If you’re primed to explore the wonders of the New Orleans Arts District (Warehouse District), you should know that you’re making a great decision. This area is world-renowned as a vibrant hub for culture. It’s right in the heart of downtown NOLA, so finding it definitely won’t be hard, and there are so many brilliant attractions in this district, on Julia St. and beyond!
Today, we’d like to share information about a handful of exciting attractions which fall into the “not to be missed” category!
Key Attractions to Check Out
This region is all about celebrating art. This is why a visit to the local Contemporary Arts Center is strongly recommended. It’s located at 900 Camp Street. Just a hop, step and jump away, at 925 Camp Street, you’ll find the Ogden Museum of Southern Art. Most galleries in the district are clustered on Camp and Julia Streets, so be sure and cruise both streets. You’ll find so many wonderful examples of local art.
The most highly-rated galleries in the area (based on Yelp reviews) are Arthur Roger Gallery (432 Julia Street), the eclectic Lemieux Galleries (332 Julia Street) and the elegant and refined Martine Chaisson Gallery at 727 Camp Street.
One very special thing to do while you’re in the Warehouse District (Arts District) is to stroll through the poignant and educational National World War II Museum. Over two million visitors have been there. It’s an unforgettable place which features so many fascinating exhibits. It brings this pivotal time in world history into sharp focus.
Also, if you’re planning to be in the Big Easy on a Saturday, you’ll be pleased to know that there is an “Art Walk” in the Arts District on the first Saturday of every month. The Art Walk runs from six to nine p.m. and local galleries open their doors in order to give passersby better views of what’s inside! Another fun fact is that you won’t need to pay sales tax when you purchase works of art which are original within the Arts District.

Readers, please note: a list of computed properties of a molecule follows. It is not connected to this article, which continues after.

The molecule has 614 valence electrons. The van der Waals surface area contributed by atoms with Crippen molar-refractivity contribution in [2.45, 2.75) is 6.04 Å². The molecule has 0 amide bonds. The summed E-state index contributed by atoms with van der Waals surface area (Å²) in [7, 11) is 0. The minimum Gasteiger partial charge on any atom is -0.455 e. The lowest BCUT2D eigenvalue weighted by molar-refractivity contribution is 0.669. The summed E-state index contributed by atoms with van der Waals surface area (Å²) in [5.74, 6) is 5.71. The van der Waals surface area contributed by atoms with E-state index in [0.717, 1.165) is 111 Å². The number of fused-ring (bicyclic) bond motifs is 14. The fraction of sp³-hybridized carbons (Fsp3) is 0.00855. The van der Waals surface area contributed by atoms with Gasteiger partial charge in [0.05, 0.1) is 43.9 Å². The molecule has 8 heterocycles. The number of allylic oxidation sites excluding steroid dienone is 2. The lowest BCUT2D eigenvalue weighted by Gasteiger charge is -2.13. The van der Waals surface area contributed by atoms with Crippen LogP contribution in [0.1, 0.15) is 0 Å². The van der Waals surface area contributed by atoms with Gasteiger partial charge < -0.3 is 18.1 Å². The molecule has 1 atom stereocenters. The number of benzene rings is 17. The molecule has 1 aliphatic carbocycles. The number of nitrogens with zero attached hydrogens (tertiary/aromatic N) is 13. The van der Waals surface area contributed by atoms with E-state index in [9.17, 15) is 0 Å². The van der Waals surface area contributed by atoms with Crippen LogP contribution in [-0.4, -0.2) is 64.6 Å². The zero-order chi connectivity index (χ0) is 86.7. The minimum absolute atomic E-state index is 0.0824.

This District Has a Rich History
Back in the 1900s, this area of the Big Easy was called the Industrial District. Plenty of commodities, including coffee and grain, were transported into the area after arriving at the Port of New Orleans. Changes to industrial practices eventually turned this part of NOLA into a veritable ghost town. Things turned around in 1976, when the Contemporary Arts Center (it’s still open today, at 900 Camp Street) opened for business. Soon, artists flocked to the region and used its airy warehouses as showcases for their creative masterpieces.
New Orleans was the home of many prominent and celebrated artists, including naturist, John James Audobon, whose sketches of birds are as dazzling today as they were during his lifetime, and E.J. Bellocq (1873-1949), who took meaningful and edgy photographs of NOLA’s “ladies of the night”. Today, plenty of talented artists choose to work and play in the Arts District. They love its vibrancy and the way that the New Orleans community supports culture.
Now that you know more about the New Orleans Arts District, why not spend as much time as you can there? It’s well worth a visit and you’ll leave with fond memories of the area.